Jakob Jakobsen

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Not to be confused with Jacob Jacobsen.
Jákup Jakobsen
Faroe stamp 047 europe (jakob jakobsen).jpg
Born February 22, 1864
Tórshavn, Faroe Islands
Died August 15, 1918(1918-08-15) (aged 54)
Nationality Faroe Islands Faroese
Occupation Philologist
Title Doctor

Dr. Jakob (properly Jákup) Jakobsen, (* 22 February 1864 in Tórshavn, Faroe; † 15 August 1918 in Copenhagen), was a Faroese linguist as well as a scholar of literature. He was the first Faroese person to earn a doctoral degree. The subject of his doctoral thesis was the Norn language in Shetland.

Life[edit]

Jakob Jakobsen's parents were Hans Nicolai Jacobsen from Tórshavn, and Johanne Marie Hansdatter from Sandoy. Jakob was the youngest of three children, having two older sisters. Their father, H. N. Jacobsen, earned his living as a bookbinder ran a bookshop in Tórshavn.

The original book shop was in the old town, but H. N. Jacobsen moved the shop in 1918, to a central location further uptown, where it still stands today, retaining its traditional faroese grass roof. Founded in 1865, H. N. Jacobsens Bókahandil[1] is one of the oldest shops still in business in the Faroe Islands today.

Jakob Jakobsen went to the “realskolen” school in Torshavn, where he showed a natural talent for learning languages. At the age of thirteen he went to school in Denmark and finished college in Herlufsholm in 1883. In 1891 he graduated with Danish as his main subject and French and Latin as subsidiary subjects. In 1897 he earned a doctorate with his work “det norrøne sprog på Shetland” (the Norn language in Shetland).

Later in life, one of Jakobsen's sisters played a great role in her brother's life in Copenhagen; after his death, she translated his Shetland works into English, in accordance with Jakobsen's own plans.

Jakobsen and Faroese[edit]

J. Jakobsen’s work within the field of Faroese folklore and oral poetry played an important role in the rise of modern Faroese written literature. This is the case most of all with his collection of Faroese legends and folktales, Færøske Folkesagn og Æventyr. He looked upon folk tales as a kind of fictional literature, while the legends to him were a kind of source about early Faroese history. He also collected oral poetry, worked with Faroese place-names and created many neologisms. He was the first to point out some Celtic place-names in the Faroes, and is also responsible for the grammar section and texts-samples in the 1891 Færøsk Anthologi edited by V. U. Hammershaimb.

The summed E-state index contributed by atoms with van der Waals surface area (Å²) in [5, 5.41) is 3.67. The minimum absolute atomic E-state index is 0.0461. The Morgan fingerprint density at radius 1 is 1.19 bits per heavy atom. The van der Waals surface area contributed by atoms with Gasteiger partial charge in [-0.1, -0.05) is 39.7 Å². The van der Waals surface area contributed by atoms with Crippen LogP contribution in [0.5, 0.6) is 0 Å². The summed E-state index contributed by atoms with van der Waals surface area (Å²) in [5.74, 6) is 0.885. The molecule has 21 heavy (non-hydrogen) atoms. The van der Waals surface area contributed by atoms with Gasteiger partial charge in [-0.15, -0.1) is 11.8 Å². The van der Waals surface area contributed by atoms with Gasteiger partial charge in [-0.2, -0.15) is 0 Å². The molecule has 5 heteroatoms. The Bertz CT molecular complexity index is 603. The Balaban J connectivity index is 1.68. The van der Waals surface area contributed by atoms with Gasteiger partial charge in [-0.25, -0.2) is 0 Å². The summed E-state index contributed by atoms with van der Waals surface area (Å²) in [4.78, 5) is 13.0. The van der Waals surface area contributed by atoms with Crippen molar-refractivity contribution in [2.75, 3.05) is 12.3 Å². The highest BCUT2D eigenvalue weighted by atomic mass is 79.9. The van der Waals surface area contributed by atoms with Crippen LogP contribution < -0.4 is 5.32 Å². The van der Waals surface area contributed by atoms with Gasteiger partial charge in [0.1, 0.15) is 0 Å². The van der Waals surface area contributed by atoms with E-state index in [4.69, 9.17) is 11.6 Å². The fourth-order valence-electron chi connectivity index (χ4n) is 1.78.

In 1898 J. Jakobsen proposed a new Faroese orthography based on a then new science, phonetics. The principle of the 1898 orthography is that there must be a one to one correspondence between phoneme and letter, and that the written language should be easy to learn by children. Due to political controversy, the proposal was abandoned.

Jakobsen and Shetland[edit]

Dr. Jakob Jakobsen is a key figure in Shetland's culture. As John J. Graham writes in his preface to the 2nd edition, his "Dictionary of the Norn Language in Shetland" is the unrivaled source-book of information on the origins and usage of the Shetland tongue. Based on Jakobsen's fieldwork in Shetland during 1893-95, it first appeared in Danish in four volumes between 1908 and 1921, and was subsequently published in English in two volumes, 1928 and 1932. The dictionary has established itself internationally as a major work of scholarship in Scandinavian philology. In 1985 The Shetland Folk Society, of which Graham was President at the time, succeeded in finding funds to reprint the two volume English edition in facsimile.

When Jakobsen left the Faroes for Leith near Edinburgh, his only knowledge of the language of Shetland was drawn from Thomas Edmondston's glossary and those parts of George Stewart's Shetland Fireside Tales that are written in dialect. In Edinburgh he met Gilbert Goudie, and there he read "a valuable manuscript supplement" to Edmondston's work written by Thomas Barclay. During his fieldwork in the isles, he interviewed a large number of Shetlandic speakers and scholars, including Haldane Burgess, James Stout Angus, John Irvine, Robert Jamieson (1827-1899), James Inkster, John Nicolson, and Laurence Williamson.

Jakobsen's correspondence with Goudie was edited by E. S. Reid Tait and published in 1953. In 1981, Roy Grønneberg published a study entitled Jakobsen and Shetland.

References[edit]

  • The Dialect and Place Names of Shetland. Two Popular Lectures, Lerwick: T. & J. Manson, 1897, 1926; reprinted as The Place Names of Shetland, 1936 London/Copenhagen; reprinted 1993, Shetland Library
  • An etymological dictionary of the Norn language in Shetland, London, 1928-1932; reprinted Lerwick: The Shetland Folk Society, 1985
  • Greinir og ritgerðir, HNJ. Tórshavn 1957.
  • This article is based on http://shetlopedia.com/Jakob_Jakobsen a GFDL wiki.
  • Larsen, Kaj. 1991. "Hin fyrsti málreinsarin". Málting 9:12-19

Larsen, Kaj. 1994. Stavsetingaruppskot Jakobs Jakobsens. Varðin 61:7-41 Petersen Hjalmar P. 2007. Jakobsen's Orthography from 1889. To appear in a Conference book on Jakobsen.

External links[edit]